We had a pass to get into our hotel’s breakfast room. But there was a mistake: Our breakfast pass actually belonged to a couple named Johnston and Shirley. I don’t know who Johnston and Shirley are, but their names were printed on the card.
When we checked with the hotel receptionist, he insisted that it was fine and that we should keep using the pass — so for the rest of the week, we were Johnston and Shirley.
We had fun imagining what Johnston and Shirley might say to each other while having breakfast. Johnston was pretty uptight, I remember, and was concerned with being a successful-looking “man’s man.” Shirley was a total airhead who lost interest in things quickly. I can’t help feeling that we were unfair to Johnston and Shirley. I think we pigeon-holed them.
We were in Barcelona, so we’d expected a classic Spanish breakfast — even though I didn’t know what that was. I’d pigeon-holed that too.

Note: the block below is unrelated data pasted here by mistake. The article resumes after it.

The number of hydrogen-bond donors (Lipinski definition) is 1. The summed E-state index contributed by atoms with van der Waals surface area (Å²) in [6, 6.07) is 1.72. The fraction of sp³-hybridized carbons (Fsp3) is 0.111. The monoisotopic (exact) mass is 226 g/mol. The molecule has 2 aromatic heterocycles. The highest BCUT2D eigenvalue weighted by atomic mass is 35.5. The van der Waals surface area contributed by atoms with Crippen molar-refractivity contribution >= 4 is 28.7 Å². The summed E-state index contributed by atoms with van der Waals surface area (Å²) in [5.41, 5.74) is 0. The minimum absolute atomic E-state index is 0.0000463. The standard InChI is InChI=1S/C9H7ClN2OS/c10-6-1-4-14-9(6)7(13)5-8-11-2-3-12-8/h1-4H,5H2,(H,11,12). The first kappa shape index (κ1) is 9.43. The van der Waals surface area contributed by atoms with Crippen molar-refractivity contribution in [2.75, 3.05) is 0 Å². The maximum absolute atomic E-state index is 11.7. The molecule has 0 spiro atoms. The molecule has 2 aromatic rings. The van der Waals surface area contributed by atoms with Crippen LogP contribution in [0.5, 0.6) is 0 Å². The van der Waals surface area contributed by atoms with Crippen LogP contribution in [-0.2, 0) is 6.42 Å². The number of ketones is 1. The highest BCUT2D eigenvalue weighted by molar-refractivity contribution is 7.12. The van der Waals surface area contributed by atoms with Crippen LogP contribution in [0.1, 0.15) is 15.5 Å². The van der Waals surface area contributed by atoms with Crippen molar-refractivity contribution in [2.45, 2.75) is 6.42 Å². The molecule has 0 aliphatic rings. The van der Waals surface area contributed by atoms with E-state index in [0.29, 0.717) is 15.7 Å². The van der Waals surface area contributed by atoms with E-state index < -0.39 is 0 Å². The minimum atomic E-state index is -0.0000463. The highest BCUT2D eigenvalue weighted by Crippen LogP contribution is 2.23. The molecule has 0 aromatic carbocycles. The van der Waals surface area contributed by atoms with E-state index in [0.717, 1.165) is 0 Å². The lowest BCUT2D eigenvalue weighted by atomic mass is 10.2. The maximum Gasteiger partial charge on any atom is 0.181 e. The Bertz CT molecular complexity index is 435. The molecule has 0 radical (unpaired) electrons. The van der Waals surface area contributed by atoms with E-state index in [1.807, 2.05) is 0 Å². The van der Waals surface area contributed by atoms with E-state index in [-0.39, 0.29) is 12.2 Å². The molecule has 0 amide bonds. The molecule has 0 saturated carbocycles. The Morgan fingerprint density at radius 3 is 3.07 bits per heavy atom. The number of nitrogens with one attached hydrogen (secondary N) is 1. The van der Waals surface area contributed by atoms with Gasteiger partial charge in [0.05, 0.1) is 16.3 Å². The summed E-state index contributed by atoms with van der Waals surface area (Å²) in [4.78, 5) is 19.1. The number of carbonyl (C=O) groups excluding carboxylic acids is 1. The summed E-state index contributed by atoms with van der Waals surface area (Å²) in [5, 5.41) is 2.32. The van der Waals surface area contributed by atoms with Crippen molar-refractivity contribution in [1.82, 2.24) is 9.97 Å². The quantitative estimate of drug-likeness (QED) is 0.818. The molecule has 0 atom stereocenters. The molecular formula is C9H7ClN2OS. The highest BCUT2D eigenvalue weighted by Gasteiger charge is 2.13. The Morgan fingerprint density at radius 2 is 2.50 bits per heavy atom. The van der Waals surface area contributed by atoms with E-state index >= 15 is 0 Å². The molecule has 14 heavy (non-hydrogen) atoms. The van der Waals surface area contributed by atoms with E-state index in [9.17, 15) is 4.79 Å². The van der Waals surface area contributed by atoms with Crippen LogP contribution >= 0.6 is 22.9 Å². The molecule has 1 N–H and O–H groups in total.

It wasn’t what I’d expected. The hotel pretended to make its own food, but every morning you could watch the waiter or the bar man making the trip across the road to the bakery to pick up fresh goods to serve.
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The bakery was a small place run by an elderly Jewish couple. Every morning, they provided the hotel with delicate scones and muffins, savoury burekas (small, flaky puff-pastries that people could take to eat for their lunch if they wanted to), and bagels. Later, there was rich coffee cake and little rugelach, which tasted how the inside of Christmas Eve might taste.
The owners had migrated to Spain in the 1970′s, along with many thousands of other displaced people, from Argentina, where they faced political violence from the oppressive military junta that had taken control there.
The diaspora’s culture manifested itself in many ways, but for us, it manifested itself in breakfast.
We could only have found such unexpected delicacies by accident. We’d have been so busy looking to find “authentic” Spanish cuisine that we’d probably have missed the exceptional pastries that all the locals were eating.